Not too many folks can say they were “the first” in their industry to do something, but Jessie Carpenter, clerk for Takoma Park, Maryland can wear that label with pride. In 2013, the City of Takoma Park — a Washington, D.C. suburb — gave 16- and 17-year olds the right to vote in local elections and Carpenter was there to conduct the first election. Since then, Takoma Park has been joined by Hyattsville, Maryland in allowing 16- and 17-year olds to vote, and legislators in San Francisco, Lowell, Massachusetts and the state of Missouri are also considering lowering the voting age. Back in Takoma Park, Carpenter said the transition was pretty seamless.
Because Maryland allows 16- and 17-year olds to pre-register, when Prince George’s County provides the city with the most updated voter rolls in advance of the election, the county simply includes the pre-registered 16- and 17-year olds on the eligible list and Carpenter goes from there. In the first election where they were eligible, 59 of the 134 registered 16- and 17-year olds — or 44 percent — turned out to vote.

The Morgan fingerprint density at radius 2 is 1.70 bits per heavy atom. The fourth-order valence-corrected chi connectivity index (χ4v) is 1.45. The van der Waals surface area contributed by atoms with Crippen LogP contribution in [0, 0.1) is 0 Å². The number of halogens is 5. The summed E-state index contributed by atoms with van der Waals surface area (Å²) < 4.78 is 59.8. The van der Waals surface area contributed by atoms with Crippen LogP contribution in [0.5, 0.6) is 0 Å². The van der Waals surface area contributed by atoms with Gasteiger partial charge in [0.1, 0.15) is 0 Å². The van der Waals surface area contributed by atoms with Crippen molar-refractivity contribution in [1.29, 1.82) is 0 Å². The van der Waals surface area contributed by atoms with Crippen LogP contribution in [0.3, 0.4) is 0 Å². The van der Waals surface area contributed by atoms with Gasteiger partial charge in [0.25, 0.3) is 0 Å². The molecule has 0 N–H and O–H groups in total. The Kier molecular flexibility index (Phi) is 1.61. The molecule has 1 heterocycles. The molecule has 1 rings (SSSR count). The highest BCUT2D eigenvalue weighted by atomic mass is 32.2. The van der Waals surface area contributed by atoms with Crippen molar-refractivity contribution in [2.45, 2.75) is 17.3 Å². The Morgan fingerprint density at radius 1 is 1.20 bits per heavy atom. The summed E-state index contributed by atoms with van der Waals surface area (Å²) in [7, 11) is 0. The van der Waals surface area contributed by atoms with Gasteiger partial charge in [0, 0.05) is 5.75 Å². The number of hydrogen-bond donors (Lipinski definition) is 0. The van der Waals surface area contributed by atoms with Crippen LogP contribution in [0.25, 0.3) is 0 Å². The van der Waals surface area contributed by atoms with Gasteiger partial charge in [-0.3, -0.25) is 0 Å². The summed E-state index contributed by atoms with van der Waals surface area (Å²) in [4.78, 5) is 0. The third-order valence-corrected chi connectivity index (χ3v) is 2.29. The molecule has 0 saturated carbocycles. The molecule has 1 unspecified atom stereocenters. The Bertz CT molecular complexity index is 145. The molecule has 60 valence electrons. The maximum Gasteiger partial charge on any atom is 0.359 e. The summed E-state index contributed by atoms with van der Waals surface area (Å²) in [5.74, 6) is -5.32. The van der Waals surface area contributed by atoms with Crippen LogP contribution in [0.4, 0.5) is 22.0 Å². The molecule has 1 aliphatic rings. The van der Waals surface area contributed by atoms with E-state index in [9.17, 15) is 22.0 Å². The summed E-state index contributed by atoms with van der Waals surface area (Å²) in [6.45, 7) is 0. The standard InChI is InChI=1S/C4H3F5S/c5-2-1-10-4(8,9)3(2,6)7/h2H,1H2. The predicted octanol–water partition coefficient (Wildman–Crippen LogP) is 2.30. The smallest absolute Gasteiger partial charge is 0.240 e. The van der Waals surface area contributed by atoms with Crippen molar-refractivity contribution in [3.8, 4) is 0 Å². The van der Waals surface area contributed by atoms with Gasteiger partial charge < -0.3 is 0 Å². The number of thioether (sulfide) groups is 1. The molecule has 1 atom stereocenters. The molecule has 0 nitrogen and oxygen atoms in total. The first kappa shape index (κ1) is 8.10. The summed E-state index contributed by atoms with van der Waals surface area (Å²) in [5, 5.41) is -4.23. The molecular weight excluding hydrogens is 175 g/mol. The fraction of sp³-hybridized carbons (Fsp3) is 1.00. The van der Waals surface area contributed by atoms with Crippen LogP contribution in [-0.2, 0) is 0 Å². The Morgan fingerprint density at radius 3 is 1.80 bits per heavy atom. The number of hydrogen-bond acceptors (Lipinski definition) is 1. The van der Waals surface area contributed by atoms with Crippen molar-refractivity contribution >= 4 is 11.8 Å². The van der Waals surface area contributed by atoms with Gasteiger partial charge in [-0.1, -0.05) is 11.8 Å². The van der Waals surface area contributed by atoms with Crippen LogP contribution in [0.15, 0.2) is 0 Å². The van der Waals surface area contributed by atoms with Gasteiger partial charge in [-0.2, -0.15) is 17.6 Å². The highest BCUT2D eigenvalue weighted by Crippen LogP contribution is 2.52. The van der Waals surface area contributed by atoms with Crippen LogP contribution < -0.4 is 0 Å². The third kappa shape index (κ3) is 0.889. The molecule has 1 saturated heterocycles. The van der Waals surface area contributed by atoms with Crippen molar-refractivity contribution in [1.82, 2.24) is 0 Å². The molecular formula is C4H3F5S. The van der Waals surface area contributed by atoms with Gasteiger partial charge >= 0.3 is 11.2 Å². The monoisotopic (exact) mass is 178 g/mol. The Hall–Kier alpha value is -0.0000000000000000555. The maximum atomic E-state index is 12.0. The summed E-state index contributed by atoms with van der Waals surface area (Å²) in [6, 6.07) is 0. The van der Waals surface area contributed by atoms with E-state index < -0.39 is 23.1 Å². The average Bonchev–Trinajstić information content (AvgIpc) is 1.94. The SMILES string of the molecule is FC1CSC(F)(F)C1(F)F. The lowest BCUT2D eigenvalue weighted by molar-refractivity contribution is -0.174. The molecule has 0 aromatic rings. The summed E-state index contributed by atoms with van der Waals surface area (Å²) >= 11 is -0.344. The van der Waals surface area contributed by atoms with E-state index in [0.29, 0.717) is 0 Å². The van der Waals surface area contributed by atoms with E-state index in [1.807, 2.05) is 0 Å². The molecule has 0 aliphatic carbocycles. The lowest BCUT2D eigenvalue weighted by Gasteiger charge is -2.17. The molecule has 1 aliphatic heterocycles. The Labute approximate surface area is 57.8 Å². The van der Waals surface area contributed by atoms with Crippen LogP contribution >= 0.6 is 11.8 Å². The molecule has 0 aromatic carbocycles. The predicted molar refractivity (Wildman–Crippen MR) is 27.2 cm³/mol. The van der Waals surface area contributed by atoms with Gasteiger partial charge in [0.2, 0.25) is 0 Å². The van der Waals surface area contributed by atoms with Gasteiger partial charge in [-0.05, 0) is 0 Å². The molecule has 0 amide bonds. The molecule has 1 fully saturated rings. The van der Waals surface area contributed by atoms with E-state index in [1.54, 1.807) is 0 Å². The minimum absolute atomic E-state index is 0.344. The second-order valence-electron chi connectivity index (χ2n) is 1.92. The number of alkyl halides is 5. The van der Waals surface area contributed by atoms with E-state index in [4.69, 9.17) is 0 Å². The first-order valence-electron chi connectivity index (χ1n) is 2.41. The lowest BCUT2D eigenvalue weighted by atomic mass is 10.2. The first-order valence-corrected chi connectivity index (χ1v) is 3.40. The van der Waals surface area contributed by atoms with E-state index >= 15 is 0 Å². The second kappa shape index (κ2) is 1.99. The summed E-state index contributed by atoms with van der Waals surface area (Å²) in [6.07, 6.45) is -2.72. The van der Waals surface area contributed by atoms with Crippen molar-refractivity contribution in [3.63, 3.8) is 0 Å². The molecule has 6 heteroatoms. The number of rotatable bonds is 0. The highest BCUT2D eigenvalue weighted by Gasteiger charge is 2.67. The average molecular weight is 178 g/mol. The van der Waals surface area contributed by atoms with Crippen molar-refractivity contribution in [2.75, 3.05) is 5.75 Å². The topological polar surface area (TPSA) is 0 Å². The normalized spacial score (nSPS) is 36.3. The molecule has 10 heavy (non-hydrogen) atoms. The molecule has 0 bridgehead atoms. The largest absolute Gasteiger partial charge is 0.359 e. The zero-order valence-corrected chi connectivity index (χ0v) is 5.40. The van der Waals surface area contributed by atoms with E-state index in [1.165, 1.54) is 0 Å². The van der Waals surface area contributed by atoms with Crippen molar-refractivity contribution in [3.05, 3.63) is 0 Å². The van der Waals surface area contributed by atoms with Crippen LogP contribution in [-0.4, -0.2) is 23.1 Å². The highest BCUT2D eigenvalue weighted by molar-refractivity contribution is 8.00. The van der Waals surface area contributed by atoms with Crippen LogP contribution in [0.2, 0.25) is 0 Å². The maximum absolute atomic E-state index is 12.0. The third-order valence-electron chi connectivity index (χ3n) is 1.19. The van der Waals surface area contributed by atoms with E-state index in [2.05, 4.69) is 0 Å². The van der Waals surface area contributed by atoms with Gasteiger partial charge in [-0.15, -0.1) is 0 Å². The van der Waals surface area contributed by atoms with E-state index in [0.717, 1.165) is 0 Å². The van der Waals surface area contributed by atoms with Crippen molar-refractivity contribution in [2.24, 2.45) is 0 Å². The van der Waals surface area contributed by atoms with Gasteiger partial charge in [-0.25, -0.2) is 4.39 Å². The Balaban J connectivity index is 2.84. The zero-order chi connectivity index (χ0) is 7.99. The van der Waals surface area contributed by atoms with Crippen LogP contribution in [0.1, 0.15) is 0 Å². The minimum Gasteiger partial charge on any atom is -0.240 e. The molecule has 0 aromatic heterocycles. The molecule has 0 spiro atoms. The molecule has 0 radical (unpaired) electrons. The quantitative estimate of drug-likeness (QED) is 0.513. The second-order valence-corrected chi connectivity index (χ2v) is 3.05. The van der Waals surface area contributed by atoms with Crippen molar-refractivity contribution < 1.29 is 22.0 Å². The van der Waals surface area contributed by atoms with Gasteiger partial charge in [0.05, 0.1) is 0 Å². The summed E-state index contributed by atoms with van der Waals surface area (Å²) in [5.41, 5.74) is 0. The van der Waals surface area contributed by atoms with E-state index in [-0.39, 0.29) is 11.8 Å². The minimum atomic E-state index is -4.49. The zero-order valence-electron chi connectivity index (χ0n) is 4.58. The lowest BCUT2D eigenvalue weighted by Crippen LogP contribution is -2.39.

“Overall voter turnout — for all ages — was just over 10 percent,” Carpenter said. “So you can see that the young people definitely came out in force.” Carpenter said the young voters who participated seemed genuinely proud to have been able to vote in their hometown.
And Takoma Park hasn’t stopped there. While Marylanders may pre-register to vote beginning at 16, in Takoma Park, voters may begin pre-registering at 15.
Full Article: electionlineWeekly.